Last December, I wrote a post destined to become the basis for a presentation, "Disaggregating supply". In it, I observed for the first time that "the web isn’t a community of millions; it’s millions of communities, even inside a platform like Tumblr."
At the time, I was trying to explain why a desire to recreate the (ad-supported) platforms of old was likely to go unsatisfied. In the later post, which examined what content-consumption trends might mean for book publishers, my argument evolved a bit:
Here, the advocates are mainly folks who favor ad-supported media, which has a hard time figuring out how to monetize audiences that aren’t built and sold by the millions. That is to say, it has a hard time trying to monetize the web.
These two interlinked thoughts came to mind when I read a post by Om Malik about his conversation with Longreads founder Mark Armstrong. In it, Armstrong relates:
When I started Longreads four years ago, the accepted wisdom was that people did not have time for in-depth storytelling on the web—and very few online-only publishers could be bothered to invest in it. This has changed dramatically, and I think the Longreads community has shown that there is a huge appetite for these stories.
If you're not familiar, Longreads is in the curation business. For a nominal subscription fee, it combs the web for interesting, stimulating or perhaps offbeat longer-form articles, then makes them available to its audience.
Armstrong is right, I think, to argue against the conventional wisdom that people would not read long-form works on the web. They will, and they benefit from a service that helps them decide which long-form content to read.
But I am not sure the Longreads story shows that there is a "huge appetite for these stories." There should be a huge appetite, but long-form reading is only a small part of the U.S. economy. Heck, books are a small part of the U.S. economy: $27.4 billion were sold in 2012, with only $3.4 billion (12%) in digital formats ($2.4 billion of that came from eBooks).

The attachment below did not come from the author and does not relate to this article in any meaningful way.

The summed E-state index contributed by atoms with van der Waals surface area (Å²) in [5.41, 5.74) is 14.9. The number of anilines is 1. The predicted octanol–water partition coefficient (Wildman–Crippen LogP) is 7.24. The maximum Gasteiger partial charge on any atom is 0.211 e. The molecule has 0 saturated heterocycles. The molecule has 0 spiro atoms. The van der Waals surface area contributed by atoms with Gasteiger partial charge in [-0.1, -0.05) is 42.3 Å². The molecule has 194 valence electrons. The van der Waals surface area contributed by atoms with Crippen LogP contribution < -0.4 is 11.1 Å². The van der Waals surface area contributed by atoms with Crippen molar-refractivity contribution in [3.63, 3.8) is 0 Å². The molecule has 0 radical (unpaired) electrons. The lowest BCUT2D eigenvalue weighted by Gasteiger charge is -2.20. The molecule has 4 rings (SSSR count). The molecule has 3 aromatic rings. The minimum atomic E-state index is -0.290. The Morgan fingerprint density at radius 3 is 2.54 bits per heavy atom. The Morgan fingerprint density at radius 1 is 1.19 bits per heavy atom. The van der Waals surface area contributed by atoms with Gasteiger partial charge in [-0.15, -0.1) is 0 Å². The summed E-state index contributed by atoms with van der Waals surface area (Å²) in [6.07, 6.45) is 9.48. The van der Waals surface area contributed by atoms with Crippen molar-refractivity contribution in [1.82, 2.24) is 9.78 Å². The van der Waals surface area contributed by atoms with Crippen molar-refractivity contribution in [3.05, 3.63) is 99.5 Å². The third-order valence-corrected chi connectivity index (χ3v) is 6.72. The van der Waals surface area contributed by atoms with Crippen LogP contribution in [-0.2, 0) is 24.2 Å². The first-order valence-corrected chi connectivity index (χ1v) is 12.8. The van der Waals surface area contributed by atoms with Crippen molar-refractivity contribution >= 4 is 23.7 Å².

For context, in 2012 the U.S. gross domestic product was estimated at $15,685 billion, making book sales something less than 0.2% of the total. As I've pointed out on occasion, Apple alone has enough cash on hand to buy the U.S. book publishing business three or four times over.
This makes me think that the appetite for these stories may not be huge, but it doesn't have to be. Longreads is up and running with a minimal staff. The investment can scale with the opportunity.
Publishers can take advantage of these opportunities by reframing their thinking. Writing in April about the growth of the web, I claimed:
[W]e’re starting to see the dominance of a platform that includes everything and excludes nothing. In return, we get access to global communities and the ability to meet latent desires. But we are competing with everyone else to reach and serve these communities.
The challenge we face is less about an effort to find the next big thing and more about a series of efforts to accumulate a set of related, smaller things. The good news is, publishers have long been good at sussing out these niches, though more by subject than format.
Some developments might surprise us, growing well beyond any expectations. But even if we dramatically increase demand for content, we're still going to be swimming in a lot of pretty small ponds.